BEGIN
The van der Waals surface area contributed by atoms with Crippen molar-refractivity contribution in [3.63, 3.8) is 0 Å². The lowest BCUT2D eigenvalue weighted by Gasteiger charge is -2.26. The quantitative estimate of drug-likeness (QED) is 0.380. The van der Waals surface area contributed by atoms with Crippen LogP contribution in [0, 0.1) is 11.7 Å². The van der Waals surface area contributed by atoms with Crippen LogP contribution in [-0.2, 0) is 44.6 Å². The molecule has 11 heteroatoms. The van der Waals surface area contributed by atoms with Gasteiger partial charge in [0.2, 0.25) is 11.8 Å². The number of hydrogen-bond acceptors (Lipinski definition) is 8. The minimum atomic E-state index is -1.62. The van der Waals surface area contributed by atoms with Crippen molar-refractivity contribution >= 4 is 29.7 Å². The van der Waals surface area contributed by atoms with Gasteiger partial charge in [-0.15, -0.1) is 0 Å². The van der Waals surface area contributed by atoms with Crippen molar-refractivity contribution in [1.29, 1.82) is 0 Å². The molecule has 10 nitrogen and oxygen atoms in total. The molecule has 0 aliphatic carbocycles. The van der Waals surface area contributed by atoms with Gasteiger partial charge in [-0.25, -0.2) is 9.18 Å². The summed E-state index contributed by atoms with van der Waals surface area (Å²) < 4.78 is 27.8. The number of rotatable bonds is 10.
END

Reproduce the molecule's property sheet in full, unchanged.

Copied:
The van der Waals surface area contributed by atoms with Crippen molar-refractivity contribution in [3.63, 3.8) is 0 Å². The lowest BCUT2D eigenvalue weighted by Gasteiger charge is -2.26. The quantitative estimate of drug-likeness (QED) is 0.380. The van der Waals surface area contributed by atoms with Crippen LogP contribution in [0, 0.1) is 11.7 Å². The van der Waals surface area contributed by atoms with Crippen LogP contribution in [-0.2, 0) is 44.6 Å². The molecule has 11 heteroatoms. The van der Waals surface area contributed by atoms with Gasteiger partial charge in [0.2, 0.25) is 11.8 Å². The number of hydrogen-bond acceptors (Lipinski definition) is 8. The minimum atomic E-state index is -1.62. The van der Waals surface area contributed by atoms with Crippen molar-refractivity contribution >= 4 is 29.7 Å². The van der Waals surface area contributed by atoms with Gasteiger partial charge in [-0.15, -0.1) is 0 Å². The van der Waals surface area contributed by atoms with Crippen molar-refractivity contribution in [1.29, 1.82) is 0 Å². The molecule has 10 nitrogen and oxygen atoms in total. The molecule has 0 aliphatic carbocycles. The van der Waals surface area contributed by atoms with Gasteiger partial charge in [-0.25, -0.2) is 9.18 Å². The summed E-state index contributed by atoms with van der Waals surface area (Å²) < 4.78 is 27.8. The number of rotatable bonds is 10.